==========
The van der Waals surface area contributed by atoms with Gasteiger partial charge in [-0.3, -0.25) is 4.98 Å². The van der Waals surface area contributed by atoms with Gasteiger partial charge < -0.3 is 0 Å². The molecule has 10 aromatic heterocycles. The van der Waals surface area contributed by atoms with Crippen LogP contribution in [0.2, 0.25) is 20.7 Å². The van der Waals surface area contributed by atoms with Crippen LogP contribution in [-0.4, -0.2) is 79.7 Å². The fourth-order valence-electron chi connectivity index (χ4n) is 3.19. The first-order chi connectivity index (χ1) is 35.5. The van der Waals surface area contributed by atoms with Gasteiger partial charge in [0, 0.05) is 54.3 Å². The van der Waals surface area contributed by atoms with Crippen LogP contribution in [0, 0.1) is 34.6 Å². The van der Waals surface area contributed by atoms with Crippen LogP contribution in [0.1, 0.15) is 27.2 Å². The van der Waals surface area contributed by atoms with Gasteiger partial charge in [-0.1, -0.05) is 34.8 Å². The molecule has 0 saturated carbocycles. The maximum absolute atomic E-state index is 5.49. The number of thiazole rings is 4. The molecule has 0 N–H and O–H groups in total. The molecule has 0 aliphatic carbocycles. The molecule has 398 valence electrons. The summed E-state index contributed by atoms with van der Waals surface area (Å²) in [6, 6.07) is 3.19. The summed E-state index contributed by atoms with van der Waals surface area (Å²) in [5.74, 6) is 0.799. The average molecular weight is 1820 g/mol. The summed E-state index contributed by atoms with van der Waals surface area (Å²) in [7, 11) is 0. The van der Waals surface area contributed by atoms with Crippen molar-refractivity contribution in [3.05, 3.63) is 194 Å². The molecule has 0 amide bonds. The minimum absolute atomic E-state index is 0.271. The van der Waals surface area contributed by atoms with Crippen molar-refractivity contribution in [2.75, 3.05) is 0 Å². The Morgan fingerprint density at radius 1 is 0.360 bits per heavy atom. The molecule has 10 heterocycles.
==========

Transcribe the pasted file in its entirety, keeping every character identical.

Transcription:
The van der Waals surface area contributed by atoms with Gasteiger partial charge in [-0.3, -0.25) is 4.98 Å². The van der Waals surface area contributed by atoms with Gasteiger partial charge < -0.3 is 0 Å². The molecule has 10 aromatic heterocycles. The van der Waals surface area contributed by atoms with Crippen LogP contribution in [0.2, 0.25) is 20.7 Å². The van der Waals surface area contributed by atoms with Crippen LogP contribution in [-0.4, -0.2) is 79.7 Å². The fourth-order valence-electron chi connectivity index (χ4n) is 3.19. The first-order chi connectivity index (χ1) is 35.5. The van der Waals surface area contributed by atoms with Gasteiger partial charge in [0, 0.05) is 54.3 Å². The van der Waals surface area contributed by atoms with Crippen LogP contribution in [0, 0.1) is 34.6 Å². The van der Waals surface area contributed by atoms with Crippen LogP contribution in [0.1, 0.15) is 27.2 Å². The van der Waals surface area contributed by atoms with Gasteiger partial charge in [-0.1, -0.05) is 34.8 Å². The molecule has 0 saturated carbocycles. The maximum absolute atomic E-state index is 5.49. The number of thiazole rings is 4. The molecule has 0 N–H and O–H groups in total. The molecule has 0 aliphatic carbocycles. The molecule has 398 valence electrons. The summed E-state index contributed by atoms with van der Waals surface area (Å²) in [6, 6.07) is 3.19. The summed E-state index contributed by atoms with van der Waals surface area (Å²) in [5.74, 6) is 0.799. The average molecular weight is 1820 g/mol. The summed E-state index contributed by atoms with van der Waals surface area (Å²) in [7, 11) is 0. The van der Waals surface area contributed by atoms with Crippen molar-refractivity contribution in [3.05, 3.63) is 194 Å². The molecule has 0 amide bonds. The minimum absolute atomic E-state index is 0.271. The van der Waals surface area contributed by atoms with Crippen molar-refractivity contribution in [2.75, 3.05) is 0 Å². The Morgan fingerprint density at radius 1 is 0.360 bits per heavy atom. The molecule has 10 heterocycles.